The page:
The other benefit is that in case a student gets hurdles in their first years of the course, they can easily apply to transfer the credit units they have already earned in the current institution and continue to another with the same course.

For instance, there are students who work and when they are transferred to other work stations, it becomes difficult to continue with the course and end up abandoning it. However, such a student, according to Mr Achanga, can continue as long as there an accredited university offering the same course and has accepted his or her application.
Requirements before transferring units
Nonetheless, there are conditions to fulfill before a transfer is affected. Mr Achanga warns that the student who has transferred his credit units to another university can only get an award from such an institution if they have credit of up to 60 per cent of the awarding institution. Also, the receiving university must be offering a similar course.

That is, no student will be allowed to shift their course to another institution if they have already studied more than 40 per cent of that course.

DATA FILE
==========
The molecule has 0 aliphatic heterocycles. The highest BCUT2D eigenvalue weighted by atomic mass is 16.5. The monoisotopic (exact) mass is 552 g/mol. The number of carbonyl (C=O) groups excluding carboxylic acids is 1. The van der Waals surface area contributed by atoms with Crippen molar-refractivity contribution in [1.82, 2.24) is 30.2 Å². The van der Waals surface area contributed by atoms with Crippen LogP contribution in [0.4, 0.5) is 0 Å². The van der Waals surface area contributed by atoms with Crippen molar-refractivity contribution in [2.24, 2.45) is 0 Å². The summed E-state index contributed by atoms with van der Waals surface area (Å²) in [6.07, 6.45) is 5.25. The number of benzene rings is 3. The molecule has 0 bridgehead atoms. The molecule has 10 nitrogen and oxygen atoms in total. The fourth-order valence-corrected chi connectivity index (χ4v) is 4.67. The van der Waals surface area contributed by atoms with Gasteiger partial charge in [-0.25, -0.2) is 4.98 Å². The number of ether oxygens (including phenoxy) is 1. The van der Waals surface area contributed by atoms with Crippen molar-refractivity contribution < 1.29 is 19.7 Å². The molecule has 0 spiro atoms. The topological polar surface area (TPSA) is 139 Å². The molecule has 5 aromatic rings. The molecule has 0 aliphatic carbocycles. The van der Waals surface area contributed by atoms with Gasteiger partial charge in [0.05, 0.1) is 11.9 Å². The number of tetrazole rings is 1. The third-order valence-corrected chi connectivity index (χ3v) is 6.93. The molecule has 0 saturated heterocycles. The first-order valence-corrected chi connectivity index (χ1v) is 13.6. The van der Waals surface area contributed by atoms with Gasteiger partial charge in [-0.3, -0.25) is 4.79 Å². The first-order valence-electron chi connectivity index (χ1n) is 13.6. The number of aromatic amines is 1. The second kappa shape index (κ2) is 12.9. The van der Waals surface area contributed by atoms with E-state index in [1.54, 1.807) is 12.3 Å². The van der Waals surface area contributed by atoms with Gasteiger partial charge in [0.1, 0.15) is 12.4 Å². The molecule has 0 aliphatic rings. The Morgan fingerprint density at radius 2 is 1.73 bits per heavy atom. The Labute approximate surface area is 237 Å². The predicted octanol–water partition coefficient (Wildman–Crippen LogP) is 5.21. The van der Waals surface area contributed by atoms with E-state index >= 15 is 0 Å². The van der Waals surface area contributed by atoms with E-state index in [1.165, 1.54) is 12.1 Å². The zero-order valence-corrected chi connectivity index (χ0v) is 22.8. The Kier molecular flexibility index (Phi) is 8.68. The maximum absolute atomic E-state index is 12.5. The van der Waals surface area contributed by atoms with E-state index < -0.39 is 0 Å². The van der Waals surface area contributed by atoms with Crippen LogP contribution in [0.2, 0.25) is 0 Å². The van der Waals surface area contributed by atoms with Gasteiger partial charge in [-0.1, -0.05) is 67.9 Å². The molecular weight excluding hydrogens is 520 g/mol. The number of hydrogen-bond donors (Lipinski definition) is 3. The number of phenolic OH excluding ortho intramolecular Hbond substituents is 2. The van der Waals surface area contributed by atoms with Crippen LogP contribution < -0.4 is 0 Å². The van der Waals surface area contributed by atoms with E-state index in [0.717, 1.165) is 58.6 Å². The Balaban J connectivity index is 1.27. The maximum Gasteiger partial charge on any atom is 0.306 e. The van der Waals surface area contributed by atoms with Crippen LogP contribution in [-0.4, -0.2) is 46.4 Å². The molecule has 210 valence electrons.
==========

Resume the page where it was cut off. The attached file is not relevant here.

“The credit transfer may take place when the receiving institution is satisfied that the course units or modules that have been completed at the sending institution are relevant to the programme that the student is intending to transfer. A student shall earn up to 60 per cent of the awarding institution,” Mr Achanga said.

The transfer has been limited to at least 40 per cent of the total course units to avoid some universities losing out. The credits to be transferred can only be useful for five years. After which, the candidate will be required to start the course afresh.
Achanga argues that because knowledge changes and courses are supposed to be reviewed after five years, this will render the unused credit units irrelevant if not utilised within that period.
Currently, a student who exits a business administration programme in one university is compelled to start from year one if they chose to join another university on the same programme.

How it will work